Understanding Addiction

Unsplash_ladyWhat is Addiction?

An addiction is a habit or behaviour that is very hard to stop and interferes with a person’s life. Addictions can include dependence on a substance such as alcohol or a drug, or an activity like gambling.

What are the signs and symptoms of an addiction?

Many people drink alcohol, use drugs or gamble without having problems. However, some will find that they have “crossed over a line” and have lost the ability to make reasonable decisions.

The signs of an addiction vary widely, depending on the problem and the person. A drug or activity is a problem when it:

  • affects mental and physical health
  • involves breaking the law (if the person is drinking and driving, or using illegal drugs)
  • threatens financial stability
  • harms relationships and friends
  • causes problems with work or school

How are family members affected?

Family members usually learn ways to cope with problems connected to addiction. They may:

  • communicate less
  • avoid talking about the problem or expressing their feelings
  • hide the addiction from the community
  • take on responsibilities neglected by the person with the addiction
  • feel frustrated, angry, resentful, lonely, scared, and ashamed

Source: Centre for Addiction & Mental Health

Should I get help with my addiction?

How can you tell if you need help with alcohol, tobacco, other drugs or gambling? Answer the following questions in this self-assessment. They will help you decide.

  • Does the time you spend on your addiction take you away from family and friends? Do you ever lose track of time and stay away longer than you planned?
  • Are you having financial problems because so much of your money goes to alcohol, tobacco, other drugs or gambling? Do you often spend more money than planned?
  • Are you having relationship problems with family or with friends because of your activity? Have family or friends ever told you that they think you have a problem?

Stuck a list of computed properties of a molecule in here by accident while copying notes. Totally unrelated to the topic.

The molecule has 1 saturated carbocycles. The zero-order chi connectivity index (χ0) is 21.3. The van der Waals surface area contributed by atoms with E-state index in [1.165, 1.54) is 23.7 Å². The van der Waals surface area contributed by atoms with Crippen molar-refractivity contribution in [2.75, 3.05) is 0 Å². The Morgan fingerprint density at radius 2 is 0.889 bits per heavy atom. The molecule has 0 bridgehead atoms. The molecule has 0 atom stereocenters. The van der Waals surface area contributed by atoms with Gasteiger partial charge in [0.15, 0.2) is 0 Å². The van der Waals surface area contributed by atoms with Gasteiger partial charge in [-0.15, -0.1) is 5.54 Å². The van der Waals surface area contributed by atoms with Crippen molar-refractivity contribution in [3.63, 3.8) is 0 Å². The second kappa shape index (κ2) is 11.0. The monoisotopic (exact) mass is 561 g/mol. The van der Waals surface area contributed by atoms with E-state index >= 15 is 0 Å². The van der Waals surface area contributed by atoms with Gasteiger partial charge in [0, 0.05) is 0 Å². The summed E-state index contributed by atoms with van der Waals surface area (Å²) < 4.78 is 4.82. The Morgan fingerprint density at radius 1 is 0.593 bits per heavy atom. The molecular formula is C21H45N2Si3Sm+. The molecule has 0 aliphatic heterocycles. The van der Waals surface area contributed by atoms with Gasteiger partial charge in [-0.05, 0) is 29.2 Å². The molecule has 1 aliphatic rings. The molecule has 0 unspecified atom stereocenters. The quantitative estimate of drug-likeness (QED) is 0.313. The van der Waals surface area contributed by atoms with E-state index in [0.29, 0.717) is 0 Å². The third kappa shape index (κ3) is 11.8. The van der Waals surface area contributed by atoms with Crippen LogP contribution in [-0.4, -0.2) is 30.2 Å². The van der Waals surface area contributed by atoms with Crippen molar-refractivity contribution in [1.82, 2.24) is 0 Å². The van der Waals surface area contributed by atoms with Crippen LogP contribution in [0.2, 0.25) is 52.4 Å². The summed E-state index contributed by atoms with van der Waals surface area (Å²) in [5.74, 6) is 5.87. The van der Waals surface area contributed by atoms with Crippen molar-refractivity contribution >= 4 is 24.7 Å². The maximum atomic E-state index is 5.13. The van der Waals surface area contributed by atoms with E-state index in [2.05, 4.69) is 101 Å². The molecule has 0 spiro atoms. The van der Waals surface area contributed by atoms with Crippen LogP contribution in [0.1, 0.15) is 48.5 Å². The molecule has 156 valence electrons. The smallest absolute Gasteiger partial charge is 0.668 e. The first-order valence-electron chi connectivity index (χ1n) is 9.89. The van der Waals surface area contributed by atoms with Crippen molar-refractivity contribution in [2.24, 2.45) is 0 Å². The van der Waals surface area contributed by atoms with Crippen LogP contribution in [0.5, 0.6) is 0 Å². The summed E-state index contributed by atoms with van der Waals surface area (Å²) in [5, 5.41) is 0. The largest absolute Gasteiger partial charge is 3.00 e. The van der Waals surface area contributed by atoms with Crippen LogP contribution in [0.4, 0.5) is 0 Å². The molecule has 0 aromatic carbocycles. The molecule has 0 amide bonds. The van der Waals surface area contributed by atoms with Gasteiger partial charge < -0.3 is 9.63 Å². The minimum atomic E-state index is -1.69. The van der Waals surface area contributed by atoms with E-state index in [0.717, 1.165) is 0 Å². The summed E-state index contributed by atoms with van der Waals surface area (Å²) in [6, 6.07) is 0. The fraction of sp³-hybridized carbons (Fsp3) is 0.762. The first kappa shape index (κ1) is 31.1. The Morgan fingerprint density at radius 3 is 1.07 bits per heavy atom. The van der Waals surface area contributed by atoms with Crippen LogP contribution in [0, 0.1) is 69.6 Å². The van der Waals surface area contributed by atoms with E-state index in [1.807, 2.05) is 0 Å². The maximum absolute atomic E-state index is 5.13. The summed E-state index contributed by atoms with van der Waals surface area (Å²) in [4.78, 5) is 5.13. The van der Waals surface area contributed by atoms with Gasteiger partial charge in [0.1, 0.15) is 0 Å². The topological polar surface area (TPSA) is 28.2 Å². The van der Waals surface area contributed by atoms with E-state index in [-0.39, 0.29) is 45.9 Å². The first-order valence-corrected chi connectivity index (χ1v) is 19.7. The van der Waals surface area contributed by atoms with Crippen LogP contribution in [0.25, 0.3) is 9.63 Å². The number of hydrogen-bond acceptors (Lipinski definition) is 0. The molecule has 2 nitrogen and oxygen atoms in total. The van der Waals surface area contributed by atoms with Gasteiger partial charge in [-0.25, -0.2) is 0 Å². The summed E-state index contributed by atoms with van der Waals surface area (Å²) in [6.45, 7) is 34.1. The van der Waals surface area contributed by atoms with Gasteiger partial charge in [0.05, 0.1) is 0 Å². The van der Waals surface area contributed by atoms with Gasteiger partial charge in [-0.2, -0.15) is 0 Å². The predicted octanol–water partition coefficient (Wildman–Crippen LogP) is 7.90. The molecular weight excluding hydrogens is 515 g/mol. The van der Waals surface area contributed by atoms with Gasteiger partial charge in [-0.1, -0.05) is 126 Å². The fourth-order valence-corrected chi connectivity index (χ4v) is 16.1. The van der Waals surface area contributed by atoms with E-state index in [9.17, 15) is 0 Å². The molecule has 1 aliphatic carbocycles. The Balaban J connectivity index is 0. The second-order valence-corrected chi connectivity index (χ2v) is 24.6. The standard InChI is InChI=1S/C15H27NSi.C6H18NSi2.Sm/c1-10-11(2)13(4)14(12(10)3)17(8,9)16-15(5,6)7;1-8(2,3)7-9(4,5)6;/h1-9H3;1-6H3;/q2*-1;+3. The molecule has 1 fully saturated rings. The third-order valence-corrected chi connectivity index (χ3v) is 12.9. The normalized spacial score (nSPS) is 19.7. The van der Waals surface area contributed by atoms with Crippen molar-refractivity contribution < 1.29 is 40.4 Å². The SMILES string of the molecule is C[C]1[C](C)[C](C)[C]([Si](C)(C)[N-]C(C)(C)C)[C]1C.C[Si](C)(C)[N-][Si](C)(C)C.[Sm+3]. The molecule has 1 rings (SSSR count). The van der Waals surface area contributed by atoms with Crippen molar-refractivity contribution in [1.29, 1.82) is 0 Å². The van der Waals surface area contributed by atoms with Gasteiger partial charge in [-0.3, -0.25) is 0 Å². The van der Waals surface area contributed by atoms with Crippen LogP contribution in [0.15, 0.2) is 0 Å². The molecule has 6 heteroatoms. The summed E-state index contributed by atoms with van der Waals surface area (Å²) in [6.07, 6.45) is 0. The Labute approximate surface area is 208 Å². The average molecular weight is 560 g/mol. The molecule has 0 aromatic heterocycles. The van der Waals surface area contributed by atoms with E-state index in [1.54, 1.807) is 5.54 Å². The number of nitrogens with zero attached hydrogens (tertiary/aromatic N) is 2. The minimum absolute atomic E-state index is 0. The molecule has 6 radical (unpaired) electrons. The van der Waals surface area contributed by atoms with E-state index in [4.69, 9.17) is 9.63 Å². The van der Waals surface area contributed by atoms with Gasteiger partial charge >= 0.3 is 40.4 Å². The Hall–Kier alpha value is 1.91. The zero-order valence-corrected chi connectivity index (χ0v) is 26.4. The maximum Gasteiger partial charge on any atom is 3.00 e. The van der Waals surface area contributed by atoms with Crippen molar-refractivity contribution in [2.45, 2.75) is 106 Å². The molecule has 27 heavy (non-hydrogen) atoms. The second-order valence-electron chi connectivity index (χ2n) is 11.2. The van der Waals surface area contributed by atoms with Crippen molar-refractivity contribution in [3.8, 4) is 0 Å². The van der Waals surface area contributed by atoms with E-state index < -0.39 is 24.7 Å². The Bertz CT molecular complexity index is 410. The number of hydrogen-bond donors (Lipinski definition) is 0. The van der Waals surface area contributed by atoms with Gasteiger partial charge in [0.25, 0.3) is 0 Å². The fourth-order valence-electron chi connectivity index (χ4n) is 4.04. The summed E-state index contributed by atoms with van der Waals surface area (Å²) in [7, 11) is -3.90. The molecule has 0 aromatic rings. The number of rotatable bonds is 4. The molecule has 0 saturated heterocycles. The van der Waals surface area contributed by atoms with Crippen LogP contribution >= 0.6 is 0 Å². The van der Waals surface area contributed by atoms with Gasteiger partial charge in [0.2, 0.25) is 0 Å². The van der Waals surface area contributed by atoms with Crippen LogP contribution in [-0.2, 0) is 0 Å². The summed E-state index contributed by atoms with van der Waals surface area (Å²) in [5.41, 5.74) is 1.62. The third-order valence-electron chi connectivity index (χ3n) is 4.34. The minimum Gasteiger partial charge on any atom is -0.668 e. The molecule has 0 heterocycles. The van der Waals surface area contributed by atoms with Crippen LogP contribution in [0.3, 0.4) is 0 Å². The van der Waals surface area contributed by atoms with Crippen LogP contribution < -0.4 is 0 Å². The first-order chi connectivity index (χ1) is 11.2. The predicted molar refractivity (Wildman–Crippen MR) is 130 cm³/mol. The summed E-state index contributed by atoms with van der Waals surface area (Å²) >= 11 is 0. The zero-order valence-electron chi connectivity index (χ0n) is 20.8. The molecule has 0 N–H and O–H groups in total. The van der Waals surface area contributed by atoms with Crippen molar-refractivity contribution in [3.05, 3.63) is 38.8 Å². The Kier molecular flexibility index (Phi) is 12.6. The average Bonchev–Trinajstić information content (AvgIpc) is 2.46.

• Have you had problems with your responsibilities at home, work, or school because of your activity or use?
  • Has your physical health changed? Do you feel tired, sick, or stressed? Do physical activities that used to be normal now make you tired?

If you answered yes to any of these questions, it may be time to make a change.

Source: Nova Scotia Addiction Services

Where to Get Help & More Information

Nova Scotia Addiction Services offers services for everyone looking to get information, advice and support for individuals worried about their behaviour and/or for their families. It’s never too soon – or too late – to get help. Even if the person is not ready to make a change just yet, they and their families can still get information, advice and support.

For adults and young adults (19 and over) visit the Addiction Programs website to find the service nearest to you. You can call the phone number listed in the website nearest where you live.

For children (under 19 years old), visit the IWK Health Center Mental Health and Addictions Programs website or call:

  • Halifax: 902-470-8888
  • Toll Free in NS 1.888.470.5888

You do not need a referral. Your call is kept confidential. You can request an interpreter if you feel you need one. All their services are free.

Information about Addiction in Different Languages – Read the fact sheet on Understanding Addiction

 

Glossary